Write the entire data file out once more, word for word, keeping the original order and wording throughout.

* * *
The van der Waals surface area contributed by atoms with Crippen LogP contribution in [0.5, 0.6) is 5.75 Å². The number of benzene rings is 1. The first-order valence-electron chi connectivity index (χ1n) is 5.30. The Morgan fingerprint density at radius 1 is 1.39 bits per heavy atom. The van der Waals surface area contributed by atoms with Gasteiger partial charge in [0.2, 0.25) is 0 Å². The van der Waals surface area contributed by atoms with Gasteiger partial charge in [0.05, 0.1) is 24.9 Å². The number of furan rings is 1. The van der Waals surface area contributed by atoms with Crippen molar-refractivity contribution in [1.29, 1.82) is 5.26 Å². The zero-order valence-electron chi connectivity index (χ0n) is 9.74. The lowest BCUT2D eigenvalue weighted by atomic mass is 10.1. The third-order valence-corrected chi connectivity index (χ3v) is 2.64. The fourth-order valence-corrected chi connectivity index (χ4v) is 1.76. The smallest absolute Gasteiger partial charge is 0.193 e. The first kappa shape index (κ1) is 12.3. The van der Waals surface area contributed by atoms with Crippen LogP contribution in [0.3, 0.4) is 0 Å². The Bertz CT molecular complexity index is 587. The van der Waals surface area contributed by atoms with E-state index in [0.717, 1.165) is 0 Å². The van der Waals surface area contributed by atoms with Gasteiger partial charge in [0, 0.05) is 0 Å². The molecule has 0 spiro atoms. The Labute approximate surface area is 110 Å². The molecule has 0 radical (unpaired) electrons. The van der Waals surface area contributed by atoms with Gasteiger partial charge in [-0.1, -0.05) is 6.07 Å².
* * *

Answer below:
The van der Waals surface area contributed by atoms with Crippen LogP contribution in [0.5, 0.6) is 5.75 Å². The number of benzene rings is 1. The first-order valence-electron chi connectivity index (χ1n) is 5.30. The Morgan fingerprint density at radius 1 is 1.39 bits per heavy atom. The van der Waals surface area contributed by atoms with Gasteiger partial charge in [0.2, 0.25) is 0 Å². The van der Waals surface area contributed by atoms with Gasteiger partial charge in [0.05, 0.1) is 24.9 Å². The number of furan rings is 1. The van der Waals surface area contributed by atoms with Crippen molar-refractivity contribution in [1.29, 1.82) is 5.26 Å². The zero-order valence-electron chi connectivity index (χ0n) is 9.74. The lowest BCUT2D eigenvalue weighted by atomic mass is 10.1. The third-order valence-corrected chi connectivity index (χ3v) is 2.64. The fourth-order valence-corrected chi connectivity index (χ4v) is 1.76. The smallest absolute Gasteiger partial charge is 0.193 e. The first kappa shape index (κ1) is 12.3. The van der Waals surface area contributed by atoms with Crippen LogP contribution in [0.3, 0.4) is 0 Å². The Bertz CT molecular complexity index is 587. The van der Waals surface area contributed by atoms with E-state index in [0.717, 1.165) is 0 Å². The van der Waals surface area contributed by atoms with Gasteiger partial charge in [0, 0.05) is 0 Å². The molecule has 0 spiro atoms. The Labute approximate surface area is 110 Å². The molecule has 0 radical (unpaired) electrons. The van der Waals surface area contributed by atoms with Gasteiger partial charge in [-0.1, -0.05) is 6.07 Å².